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Off to Ikenne to consult Awolowo

My Political Diary – Day 25
By Segun Odegbami

This past week I got my first taste of the shenanigans in Nigerian politics.

I had been expecting that side of things, of course.

Awolowo: Built Cocoa House

Everyone had warned me since the day it became public that I was venturing into that murky world of lies, deceit, corruption, treachery, endless demand and quest for money, unconscionable horse trading, decisions laced with venom, and so on, things that have impoverished a very rich country and made it one of the poorest, through its decadent politics.

Bob Dee, in particular, had taken me through his own shocking experience that left me wondering if such conduct was really possible.

This week, it happened to me, even though I’d rather not completely narrate here.

My diary should not detail such perfidy.

Permit me, therefore, to summarise in the following carefully chosen words.

I have concluded that everything in life is connected; that nothing happens by accident but by a divine script; that life is like a jigsaw puzzle.

My experience this week is for a purpose, an essential addition to my political learning curve, divine pieces of lessons fitting into the puzzle that will produce a new Ogun State.

The elements have not led me this far to fear or to turn back as a result of ordinary sentiment-driven obstacles, but to discover and to experience vital things wherever they lead me.

I have learnt to surrender to them, to be guided and to be used by the Creator of the Universe, who knows all things, inorder to fulfil a divinely constructed purpose.

The past few days have tested my principles and beliefs, and stretched my patience and resolve to their elastic limit.

Fortunately, by virtue of my attitude to seemingly negative events, as I write this, I am more excited than ever about the march to Oke Mosan simply because there is nothing in the horizon that is clear or comprehensible. Beyond human comprehension only unprecedented confusion reigns everywhere.

The Labour Party primaries for the governorship position in Ogun State should have taken place last Wednesday, one week after a similar one took place by special arrangement in Kwara State. I was in Ilorin to learn, observe and to report it.

The date and a special arrangement were agreed strategically following several discussions held to protect the ‘star’ candidate in the Party.

On the eve of the election, designed to be a relatively quiet affair, I enter Abeokuta.

The atmosphere around town is still charged and chaotic with uncertainty. Everyone is fed up with the endless conflicts.

I am assured everything is in place for the event the following day, following the fulfillment of all my obligations and all righteousness – relevant fees paid, my part in the arrangements completed, and a verbal assurance from the leadership that all is well, no shaking!

Wednesday arrives quietly.

Something is not right.
It is too quiet.

I can’t reach the party leadership. They won’t pick my calls and won’t respond to my text, all day.

I send emissaries to the venue.

Nothing is happening.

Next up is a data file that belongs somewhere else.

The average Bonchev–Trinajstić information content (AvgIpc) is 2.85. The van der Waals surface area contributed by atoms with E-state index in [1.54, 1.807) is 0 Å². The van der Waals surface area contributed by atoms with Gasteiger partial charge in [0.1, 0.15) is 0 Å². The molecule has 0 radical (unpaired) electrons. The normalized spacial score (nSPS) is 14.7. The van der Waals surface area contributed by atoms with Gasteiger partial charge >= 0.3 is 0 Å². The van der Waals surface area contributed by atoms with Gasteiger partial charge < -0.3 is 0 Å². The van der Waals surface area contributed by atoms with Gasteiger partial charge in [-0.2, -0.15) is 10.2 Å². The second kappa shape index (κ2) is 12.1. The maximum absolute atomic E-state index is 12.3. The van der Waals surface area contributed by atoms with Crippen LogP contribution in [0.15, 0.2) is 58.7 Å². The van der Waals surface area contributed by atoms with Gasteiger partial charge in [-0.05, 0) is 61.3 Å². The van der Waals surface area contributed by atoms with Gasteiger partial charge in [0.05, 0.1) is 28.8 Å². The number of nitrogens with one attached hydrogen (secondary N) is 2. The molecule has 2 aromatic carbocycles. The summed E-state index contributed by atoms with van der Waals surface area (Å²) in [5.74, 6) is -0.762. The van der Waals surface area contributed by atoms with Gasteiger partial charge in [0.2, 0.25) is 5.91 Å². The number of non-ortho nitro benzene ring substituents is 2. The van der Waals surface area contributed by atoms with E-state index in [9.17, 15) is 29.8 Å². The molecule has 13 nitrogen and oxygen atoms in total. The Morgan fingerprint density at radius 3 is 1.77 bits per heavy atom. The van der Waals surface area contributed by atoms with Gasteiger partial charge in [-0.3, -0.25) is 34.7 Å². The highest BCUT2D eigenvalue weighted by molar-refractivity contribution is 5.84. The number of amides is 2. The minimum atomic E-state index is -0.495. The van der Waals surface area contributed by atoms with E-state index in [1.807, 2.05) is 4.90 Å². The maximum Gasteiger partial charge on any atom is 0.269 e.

It is empty.

Clearly, no primary election is scheduled for that day.

It takes all day and frantic calls to every top person I know in the party to get a response about what is going on – nothing!

So, I calm down and choose to wait for word from the one person who holds the key to this entire mystery.

No word comes from him. So, I choose to wait. But not forever.

It has been four days since that day. I have returned to the deep, rerunning the whole series of events again in my head, and sharing them with a few others.

I have more clarity now about what took place and the political games being played with me as a pawn.

So, its time to follow my instincts again as well as the leading of the One who knows all things.

In the chaotic political labyrinth in the whole of Yorubaland, when simple words stop been bonds, where does one turn to for a compass to the future?

I had asked myself that question, over and over again, before settling for the platform that birthed my political career, that served me a great purpose, and has taken me as far as it can go, but, surely, not to the destination I seek.

I have now humbly surrendered my path once again to the elements and shall not question the new path that Labour Party has chosen that is different from mine.

So, that chapter temporarily closes for me, even though the journey to One Mosan continues with even greater vigour.

Today is Saturday.

I am led to seek out the only person who I believe can answer my question; the one on whose political altar most Yoruba ‘worship’; the one who represents the best version of Yoruba leadership.

In the past six months I have reached out to several people that knew or worked with the great man during his life time. None of them gave me a definitive response.

Last night it all came to me in one moment of absolute conviction.
It makes absolute sense – to ask the man himself.

The man lies peacefully in a Mausoleum in Ikenne. He must be stirring in his grave at the narrow interests and vision of political leaders that have either ignorantly or selfishly truncated the once- glorious future of the Yoruba who now wander lost in political limbo.

That’s where I am heading to now, to Ikenne, brimming with excitement at the prospect of the answer I will receive when I finally ask Chief Jeremiah Obafemi Awolowo himself my million-Dollar question: What will you do Sir were you to be alive today in Ogun State?

His answer will inform what I will do going forward on this political odyssey.


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